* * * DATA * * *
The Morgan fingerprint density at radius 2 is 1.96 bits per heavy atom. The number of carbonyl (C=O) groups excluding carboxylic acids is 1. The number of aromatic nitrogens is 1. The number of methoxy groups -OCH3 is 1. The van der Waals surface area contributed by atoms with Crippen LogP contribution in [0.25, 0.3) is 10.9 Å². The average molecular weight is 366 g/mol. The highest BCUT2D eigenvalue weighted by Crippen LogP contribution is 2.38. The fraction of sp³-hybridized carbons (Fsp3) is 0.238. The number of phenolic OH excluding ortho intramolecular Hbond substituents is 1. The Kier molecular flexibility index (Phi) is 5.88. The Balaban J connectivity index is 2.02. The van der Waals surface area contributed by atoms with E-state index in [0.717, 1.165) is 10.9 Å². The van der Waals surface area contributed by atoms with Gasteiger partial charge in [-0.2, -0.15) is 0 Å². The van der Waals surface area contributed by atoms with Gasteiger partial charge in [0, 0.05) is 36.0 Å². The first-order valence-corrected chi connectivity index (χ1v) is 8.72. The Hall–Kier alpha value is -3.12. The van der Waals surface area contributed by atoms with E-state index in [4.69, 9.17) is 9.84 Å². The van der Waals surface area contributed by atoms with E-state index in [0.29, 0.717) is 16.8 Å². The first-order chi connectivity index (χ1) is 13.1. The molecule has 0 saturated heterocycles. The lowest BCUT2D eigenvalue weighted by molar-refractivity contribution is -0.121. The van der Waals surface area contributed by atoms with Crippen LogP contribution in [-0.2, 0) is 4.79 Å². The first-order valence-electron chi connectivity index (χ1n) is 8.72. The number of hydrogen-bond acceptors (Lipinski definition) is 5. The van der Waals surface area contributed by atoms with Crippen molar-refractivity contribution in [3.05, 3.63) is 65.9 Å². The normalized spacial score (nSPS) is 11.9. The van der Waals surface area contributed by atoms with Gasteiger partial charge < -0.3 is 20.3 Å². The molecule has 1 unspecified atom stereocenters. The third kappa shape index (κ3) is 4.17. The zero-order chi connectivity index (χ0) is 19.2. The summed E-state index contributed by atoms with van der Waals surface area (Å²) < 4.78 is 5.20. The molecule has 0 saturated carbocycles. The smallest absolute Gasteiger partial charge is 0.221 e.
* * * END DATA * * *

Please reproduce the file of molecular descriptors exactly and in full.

The Morgan fingerprint density at radius 2 is 1.96 bits per heavy atom. The number of carbonyl (C=O) groups excluding carboxylic acids is 1. The number of aromatic nitrogens is 1. The number of methoxy groups -OCH3 is 1. The van der Waals surface area contributed by atoms with Crippen LogP contribution in [0.25, 0.3) is 10.9 Å². The average molecular weight is 366 g/mol. The highest BCUT2D eigenvalue weighted by Crippen LogP contribution is 2.38. The fraction of sp³-hybridized carbons (Fsp3) is 0.238. The number of phenolic OH excluding ortho intramolecular Hbond substituents is 1. The Kier molecular flexibility index (Phi) is 5.88. The Balaban J connectivity index is 2.02. The van der Waals surface area contributed by atoms with E-state index in [0.717, 1.165) is 10.9 Å². The van der Waals surface area contributed by atoms with Gasteiger partial charge in [-0.2, -0.15) is 0 Å². The van der Waals surface area contributed by atoms with Gasteiger partial charge in [0, 0.05) is 36.0 Å². The first-order valence-corrected chi connectivity index (χ1v) is 8.72. The Hall–Kier alpha value is -3.12. The van der Waals surface area contributed by atoms with E-state index in [4.69, 9.17) is 9.84 Å². The van der Waals surface area contributed by atoms with E-state index in [0.29, 0.717) is 16.8 Å². The first-order chi connectivity index (χ1) is 13.1. The molecule has 0 saturated heterocycles. The lowest BCUT2D eigenvalue weighted by molar-refractivity contribution is -0.121. The van der Waals surface area contributed by atoms with Crippen LogP contribution in [-0.2, 0) is 4.79 Å². The first-order valence-electron chi connectivity index (χ1n) is 8.72. The number of hydrogen-bond acceptors (Lipinski definition) is 5. The van der Waals surface area contributed by atoms with Crippen molar-refractivity contribution in [3.05, 3.63) is 65.9 Å². The normalized spacial score (nSPS) is 11.9. The van der Waals surface area contributed by atoms with Gasteiger partial charge < -0.3 is 20.3 Å². The molecule has 1 unspecified atom stereocenters. The third kappa shape index (κ3) is 4.17. The zero-order chi connectivity index (χ0) is 19.2. The summed E-state index contributed by atoms with van der Waals surface area (Å²) < 4.78 is 5.20. The molecule has 0 saturated carbocycles. The smallest absolute Gasteiger partial charge is 0.221 e.